Heaven and Hell and Other Worlds of the Dead. Royal Museum of Scotland, Edinburgh until February 11.
It may not be the cough that carries you off, but you can still learn how to build a coffin. Deedee Cuddihy reports on an exhibition that takes you to Heaven, Hell and back.
And remember, your window must be smaller than the coffin lid!" So says Anna Taylor, organiser of the children's Mexican arts and crafts workshops at the Heaven and Hell exhibition at the Royal Museum of Scotland. She was addressing a class of Primary 7s who were taking part in a "Design and Make" session.
The workshops are running in conjunction with a major multicultural exhibition on death, entitled "Heaven and Hell and Other Worlds of the Dead".
The show, which continues until February 11, explores beliefs about the afterlife and celebrates the world's rich diversity of deathly rituals, superstitions, traditions and attitudes.
The exhibition is proving to be one of the most popular mounted at the Chambers Street museum in recent years, with children in particular responding enthusiastically to displays such as a Mexican Days of the Dead market stall.
The stall, typical of those you would find in present-day Mexico at the end of October (when the Days of the Dead festival takes place), is piled high with tiny, brightly decorated sugar skulls, toy coffins and colourfully dressed skeletons which, in their home country, would be bought and given as gifts to friends and family. Purchasers can even have the skulls personalised with names and initials.
Heaven and Hell is a big but not overwhelming exhibition of more than 350 objects displayed around six themes in a deceptively low-key and subdued way. Time has to be taken to stop and stare - and read the labels - to fully appreciate the significance of what is on show.
A set of intricately carved wooden forks, for instance, becomes much more interesting when you discover they were used by high priests in Fiji during the 19th and early 20th centuries to sample the (cooked) flesh of a slain enemy.
A rather dull-looking book cover turns out to have been made from the skin of the infamous Edinburgh body snatcher, William Burke, following his execution in 1829. Other displays include the fabulous coffins and grave goods of an ancient Egyptian queen and her child (the most complete of its kind outside Egypt), a selection of contemprary shrouds ("non-toxic and combustible") from an Edinburgh funeral company and an amazing selection of the kinds of modern paper goods, such as replica mobile phones and fridge freezers, that the Chinese burn in honour of their dead.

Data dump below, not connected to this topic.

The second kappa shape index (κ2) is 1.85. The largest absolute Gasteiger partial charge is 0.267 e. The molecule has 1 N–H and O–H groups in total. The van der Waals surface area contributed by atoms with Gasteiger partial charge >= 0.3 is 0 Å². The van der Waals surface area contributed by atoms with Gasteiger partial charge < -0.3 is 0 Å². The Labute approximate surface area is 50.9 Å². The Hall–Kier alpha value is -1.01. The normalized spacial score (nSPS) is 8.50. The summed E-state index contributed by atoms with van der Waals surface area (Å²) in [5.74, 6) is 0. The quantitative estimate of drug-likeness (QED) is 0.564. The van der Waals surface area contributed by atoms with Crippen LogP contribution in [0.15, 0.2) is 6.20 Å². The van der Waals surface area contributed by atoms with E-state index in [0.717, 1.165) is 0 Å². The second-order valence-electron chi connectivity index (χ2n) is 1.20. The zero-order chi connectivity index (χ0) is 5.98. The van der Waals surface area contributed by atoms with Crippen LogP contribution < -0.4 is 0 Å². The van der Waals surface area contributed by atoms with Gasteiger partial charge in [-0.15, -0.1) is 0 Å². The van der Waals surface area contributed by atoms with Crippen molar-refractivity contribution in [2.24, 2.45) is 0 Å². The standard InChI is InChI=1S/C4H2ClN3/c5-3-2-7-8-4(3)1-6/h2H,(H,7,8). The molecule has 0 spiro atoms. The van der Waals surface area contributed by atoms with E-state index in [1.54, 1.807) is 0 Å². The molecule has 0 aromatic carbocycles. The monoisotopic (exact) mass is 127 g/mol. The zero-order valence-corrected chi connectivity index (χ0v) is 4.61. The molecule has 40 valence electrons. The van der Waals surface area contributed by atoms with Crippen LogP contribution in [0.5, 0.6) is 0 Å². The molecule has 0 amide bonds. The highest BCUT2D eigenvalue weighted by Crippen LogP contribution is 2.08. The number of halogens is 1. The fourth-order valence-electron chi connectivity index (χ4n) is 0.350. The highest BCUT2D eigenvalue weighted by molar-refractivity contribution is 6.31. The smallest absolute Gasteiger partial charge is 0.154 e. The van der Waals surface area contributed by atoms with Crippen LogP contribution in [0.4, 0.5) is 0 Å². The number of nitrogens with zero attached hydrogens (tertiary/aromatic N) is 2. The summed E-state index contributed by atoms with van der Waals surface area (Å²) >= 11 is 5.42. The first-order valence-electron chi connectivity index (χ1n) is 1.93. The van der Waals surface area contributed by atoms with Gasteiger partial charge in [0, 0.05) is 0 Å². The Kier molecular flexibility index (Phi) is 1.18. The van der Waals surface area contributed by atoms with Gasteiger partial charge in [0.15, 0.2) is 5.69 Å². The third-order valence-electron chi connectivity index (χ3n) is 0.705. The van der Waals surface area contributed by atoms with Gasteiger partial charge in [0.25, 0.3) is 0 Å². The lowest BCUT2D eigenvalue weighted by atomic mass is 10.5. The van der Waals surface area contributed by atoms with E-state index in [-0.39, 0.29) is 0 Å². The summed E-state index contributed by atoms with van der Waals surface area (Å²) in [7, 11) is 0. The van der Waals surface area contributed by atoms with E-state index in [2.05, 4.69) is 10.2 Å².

The exhibition ends with portraits of 20th century personalities who became universal icons after their deaths, a series of video interviews with people talking about their particular belief system, and an interesting selection of some of the new, environmentally-friendly coffins made from wicker, cardboard and that Changing Rooms favourite - MDF.
In the museum's IT room, visitors can log on to a choice of 200 websites (including one dealing with modern-day mummification) that complement the show.
Meanwhile, in the education room, the P7s from Echline Primary, Edinburgh are tackling the construction of their own Days of the Dead toy coffins, featuring a string mechanism that causes a window in the coffin lid to open and a tiny skull to pop out.
Anna Taylor has given the children a short, introductory talk on Mexico and the festival when the whole country takes time out to celebrate in memory of their dearly departed.
The class decorate their coffins with sequins, little bows and far too much glitter and are reminded by Anna to write a light-hearted message (another Mexican tradition) inside the lid. "Wish you were here," says one, cryptically.
Although these children obviously enjoyed the design and make session ("totally cool" according to some), schools don't need to take part in a workshop to benefit from the exhibition. They can have a guided tour or guide themselves.
Jem Fraser, head of education at NMS, says: "The exhibition provides an opportunity to explore world-wide beliefs and practices concerning death and, therefore, offers a truly multicultural approach to this universal subject.
"It gives visitors an awareness of the variety of beliefs held in the world and across time.
"The show can be used to raise some sensitive issues, such as what happens when we die? Will we come back in another life or will there be nothing at all? In the curriculum, it covers religious and moral education and multicultural education as well as expressive arts."
For further information, contact the education department on 0131 247 4206 or www.nms.ac.ukeducation. More workshops will run from November 27-31